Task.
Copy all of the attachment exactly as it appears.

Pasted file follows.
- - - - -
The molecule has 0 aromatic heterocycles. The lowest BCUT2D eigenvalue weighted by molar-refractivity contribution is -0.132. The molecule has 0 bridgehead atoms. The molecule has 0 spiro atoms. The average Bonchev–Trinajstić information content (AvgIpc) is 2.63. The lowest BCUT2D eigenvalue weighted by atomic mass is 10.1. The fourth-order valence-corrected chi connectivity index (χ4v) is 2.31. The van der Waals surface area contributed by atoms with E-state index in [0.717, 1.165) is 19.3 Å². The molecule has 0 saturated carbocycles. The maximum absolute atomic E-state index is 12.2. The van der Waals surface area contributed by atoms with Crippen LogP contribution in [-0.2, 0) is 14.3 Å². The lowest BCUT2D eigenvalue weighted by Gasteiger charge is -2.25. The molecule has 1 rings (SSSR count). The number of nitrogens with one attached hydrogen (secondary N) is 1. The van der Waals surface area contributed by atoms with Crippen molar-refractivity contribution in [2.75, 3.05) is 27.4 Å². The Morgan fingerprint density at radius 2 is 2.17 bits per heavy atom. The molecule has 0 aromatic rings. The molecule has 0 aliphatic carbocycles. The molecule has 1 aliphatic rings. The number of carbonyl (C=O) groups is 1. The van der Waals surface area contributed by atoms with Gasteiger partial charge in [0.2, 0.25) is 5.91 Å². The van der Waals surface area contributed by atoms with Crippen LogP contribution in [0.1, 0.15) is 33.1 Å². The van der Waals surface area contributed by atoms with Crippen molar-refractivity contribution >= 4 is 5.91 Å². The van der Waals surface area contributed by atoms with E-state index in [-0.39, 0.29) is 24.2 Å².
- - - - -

The molecule has 0 aromatic heterocycles. The lowest BCUT2D eigenvalue weighted by molar-refractivity contribution is -0.132. The molecule has 0 bridgehead atoms. The molecule has 0 spiro atoms. The average Bonchev–Trinajstić information content (AvgIpc) is 2.63. The lowest BCUT2D eigenvalue weighted by atomic mass is 10.1. The fourth-order valence-corrected chi connectivity index (χ4v) is 2.31. The van der Waals surface area contributed by atoms with E-state index in [0.717, 1.165) is 19.3 Å². The molecule has 0 saturated carbocycles. The maximum absolute atomic E-state index is 12.2. The van der Waals surface area contributed by atoms with Crippen LogP contribution in [-0.2, 0) is 14.3 Å². The lowest BCUT2D eigenvalue weighted by Gasteiger charge is -2.25. The molecule has 1 rings (SSSR count). The number of nitrogens with one attached hydrogen (secondary N) is 1. The van der Waals surface area contributed by atoms with Crippen molar-refractivity contribution in [2.75, 3.05) is 27.4 Å². The Morgan fingerprint density at radius 2 is 2.17 bits per heavy atom. The molecule has 0 aromatic rings. The molecule has 0 aliphatic carbocycles. The molecule has 1 aliphatic rings. The number of carbonyl (C=O) groups is 1. The van der Waals surface area contributed by atoms with Gasteiger partial charge in [0.2, 0.25) is 5.91 Å². The van der Waals surface area contributed by atoms with Crippen LogP contribution in [0.1, 0.15) is 33.1 Å². The van der Waals surface area contributed by atoms with Crippen molar-refractivity contribution >= 4 is 5.91 Å². The van der Waals surface area contributed by atoms with E-state index in [-0.39, 0.29) is 24.2 Å².